Wells Fargo to Pay $575 Million to Settle Nationwide Probe into its Misconduct

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Wells Fargo

Wells Fargo & Company agreed to pay $575 million to settle a multistate investigation into its misconduct involving its sales practices, mortgage-rate lock fees, and Collateral Protection Insurance on auto loans.

State Attorneys General across the United States alleged that Wells Fargo repeatedly violated consumer protection laws. In their investigations, they found that the bank set sales goals and incentive compensation program, which led to consumer abuses.

Well Fargo employees allegedly engaged in improper sales practices

The attorneys general noted that Wells Fargo employees “engaged in improper sales practices” to achieve sales goals and gain financial rewards. Wells Fargo failed to immediately detect and prevent employees from doing the following:

  • Opening accounts without customers’ knowledge or consent;
  • Transferring funds between customers’ accounts their knowledge or consent;
  • Applying for credit cards without customers’ knowledge or consent;
  • Issuing debit cards without customers’ knowledge or consent;
  • enrolling customers into online banking services without their knowledge or consent;
  • Submitting renters insurance and/or simplified term life insurance policy applications to AMIG, Assurant, Great West, and/or Prudential and making payments from customers’ checking and/or savings accounts without their knowledge or consent; and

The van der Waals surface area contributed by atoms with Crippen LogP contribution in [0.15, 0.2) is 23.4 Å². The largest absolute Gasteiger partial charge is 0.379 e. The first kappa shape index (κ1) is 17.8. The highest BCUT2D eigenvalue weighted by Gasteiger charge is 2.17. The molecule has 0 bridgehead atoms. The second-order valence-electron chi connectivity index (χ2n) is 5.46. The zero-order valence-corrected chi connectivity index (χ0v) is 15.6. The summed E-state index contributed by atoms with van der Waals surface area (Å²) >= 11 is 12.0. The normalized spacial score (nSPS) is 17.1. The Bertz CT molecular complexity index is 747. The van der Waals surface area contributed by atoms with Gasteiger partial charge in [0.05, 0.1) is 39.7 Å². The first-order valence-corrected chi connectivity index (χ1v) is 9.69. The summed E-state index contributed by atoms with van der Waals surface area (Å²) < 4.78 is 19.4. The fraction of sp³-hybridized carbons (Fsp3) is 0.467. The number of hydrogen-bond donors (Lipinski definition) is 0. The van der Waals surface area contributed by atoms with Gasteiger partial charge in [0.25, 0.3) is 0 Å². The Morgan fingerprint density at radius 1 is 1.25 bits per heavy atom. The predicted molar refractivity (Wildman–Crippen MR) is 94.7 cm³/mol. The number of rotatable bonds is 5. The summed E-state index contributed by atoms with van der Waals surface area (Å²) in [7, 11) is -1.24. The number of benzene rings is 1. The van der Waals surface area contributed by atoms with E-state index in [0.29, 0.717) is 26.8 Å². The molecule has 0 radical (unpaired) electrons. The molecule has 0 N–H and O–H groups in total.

• Engaging in misrepresentations and omissions to customers regarding Accounts and Insurance Referral Products.

In addition, the attorneys general noted that Well Fargo admitted that its employees opened over 3.5 unauthorized accounts and enrolled 528,000 customers in online bill pay.

The account openings and bill pay enrollments may have resulted from improper sales practices. Well Fargo identified and informed customers regarding the matter. The bank is providing remediation to those customers by entering into a $142 million class-action lawsuit settlement and implementing other solutions.

Wells Fargo allegedly force-placed Collateral Protection Insurance on auto loans

Furthermore, the attorneys general found that Wells Fargo added Collateral Protection Insurance (CPI) to auto loans if its vendor cannot verify whether an Auto Finance Customer had the required insurance.

Wells Fargo charged and forced-placed CPI policy to more than two million Auto Finance Customers between October 2005 and September 2016. The bank has been issuing refunds to customers in connection with the forced-placed CPI.

Wells Fargo alleged charged some borrowers with improper mortgage rate lock extension fees

Moreover, the attorneys general found that Wells Fargo improperly charged mortgage rate lock extension fees to some borrowers.

The bank admitted that 110,000 borrowers were inappropriately charged rate lock extension fees when it implemented a new Rate Lock Extension Fee policy. It identified and notified affected customers and refunded or agreed to refund over $100 million in rate lock extension fees.

California will get $148.7 million from the settlement

In a statement, California Attorney General Xavier Becerra, said, Wells Fargo “exploited” its customers by “signing them up for products they never wanted.” He emphasized that such action is “an incredible breach of trust” that threatens not just the customers but also the confidence in the banking system.

Additionally, Becerra stated, “As our investigation found, Wells Fargo’s conduct was unlawful.”

Becerra will obtain $148.7 million for California from the $575 settlement with the bank for its dishonest practices. The settlement is subject to court approval.